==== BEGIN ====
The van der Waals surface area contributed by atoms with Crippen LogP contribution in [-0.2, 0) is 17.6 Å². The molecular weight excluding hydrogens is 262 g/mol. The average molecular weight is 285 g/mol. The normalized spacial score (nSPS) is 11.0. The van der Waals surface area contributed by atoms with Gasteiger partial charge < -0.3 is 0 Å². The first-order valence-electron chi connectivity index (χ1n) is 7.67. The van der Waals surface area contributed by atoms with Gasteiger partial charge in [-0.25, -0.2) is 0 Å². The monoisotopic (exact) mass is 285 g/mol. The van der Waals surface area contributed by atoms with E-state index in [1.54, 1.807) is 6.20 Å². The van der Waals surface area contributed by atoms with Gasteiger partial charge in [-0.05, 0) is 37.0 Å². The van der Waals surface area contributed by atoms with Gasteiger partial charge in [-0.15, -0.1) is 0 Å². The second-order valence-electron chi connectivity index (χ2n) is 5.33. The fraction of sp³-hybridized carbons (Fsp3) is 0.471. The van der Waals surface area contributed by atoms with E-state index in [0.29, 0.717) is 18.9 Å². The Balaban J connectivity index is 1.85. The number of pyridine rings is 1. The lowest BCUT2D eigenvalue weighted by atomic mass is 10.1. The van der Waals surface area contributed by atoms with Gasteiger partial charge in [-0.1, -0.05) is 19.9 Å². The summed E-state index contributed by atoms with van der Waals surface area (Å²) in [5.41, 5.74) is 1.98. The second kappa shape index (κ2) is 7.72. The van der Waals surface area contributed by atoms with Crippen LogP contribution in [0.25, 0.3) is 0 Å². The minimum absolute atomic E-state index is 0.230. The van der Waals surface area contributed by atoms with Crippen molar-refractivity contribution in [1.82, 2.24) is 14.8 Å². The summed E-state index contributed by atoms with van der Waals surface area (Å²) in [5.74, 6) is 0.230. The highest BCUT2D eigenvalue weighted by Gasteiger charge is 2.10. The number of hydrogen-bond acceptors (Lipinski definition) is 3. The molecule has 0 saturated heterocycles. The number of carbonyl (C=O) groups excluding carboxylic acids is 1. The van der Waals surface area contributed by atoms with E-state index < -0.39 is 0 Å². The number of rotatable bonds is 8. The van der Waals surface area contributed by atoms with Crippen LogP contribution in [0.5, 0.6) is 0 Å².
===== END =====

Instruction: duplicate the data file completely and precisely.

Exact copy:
The van der Waals surface area contributed by atoms with Crippen LogP contribution in [-0.2, 0) is 17.6 Å². The molecular weight excluding hydrogens is 262 g/mol. The average molecular weight is 285 g/mol. The normalized spacial score (nSPS) is 11.0. The van der Waals surface area contributed by atoms with Gasteiger partial charge < -0.3 is 0 Å². The first-order valence-electron chi connectivity index (χ1n) is 7.67. The van der Waals surface area contributed by atoms with Gasteiger partial charge in [-0.25, -0.2) is 0 Å². The monoisotopic (exact) mass is 285 g/mol. The van der Waals surface area contributed by atoms with E-state index in [1.54, 1.807) is 6.20 Å². The van der Waals surface area contributed by atoms with Gasteiger partial charge in [-0.05, 0) is 37.0 Å². The van der Waals surface area contributed by atoms with Gasteiger partial charge in [-0.15, -0.1) is 0 Å². The second-order valence-electron chi connectivity index (χ2n) is 5.33. The fraction of sp³-hybridized carbons (Fsp3) is 0.471. The van der Waals surface area contributed by atoms with E-state index in [0.29, 0.717) is 18.9 Å². The Balaban J connectivity index is 1.85. The number of pyridine rings is 1. The lowest BCUT2D eigenvalue weighted by atomic mass is 10.1. The van der Waals surface area contributed by atoms with Gasteiger partial charge in [-0.1, -0.05) is 19.9 Å². The summed E-state index contributed by atoms with van der Waals surface area (Å²) in [5.41, 5.74) is 1.98. The second kappa shape index (κ2) is 7.72. The van der Waals surface area contributed by atoms with Crippen LogP contribution in [0.25, 0.3) is 0 Å². The minimum absolute atomic E-state index is 0.230. The van der Waals surface area contributed by atoms with Crippen molar-refractivity contribution in [1.82, 2.24) is 14.8 Å². The summed E-state index contributed by atoms with van der Waals surface area (Å²) in [5.74, 6) is 0.230. The highest BCUT2D eigenvalue weighted by Gasteiger charge is 2.10. The number of hydrogen-bond acceptors (Lipinski definition) is 3. The molecule has 0 saturated heterocycles. The number of carbonyl (C=O) groups excluding carboxylic acids is 1. The van der Waals surface area contributed by atoms with E-state index < -0.39 is 0 Å². The number of rotatable bonds is 8. The van der Waals surface area contributed by atoms with Crippen LogP contribution in [0.5, 0.6) is 0 Å².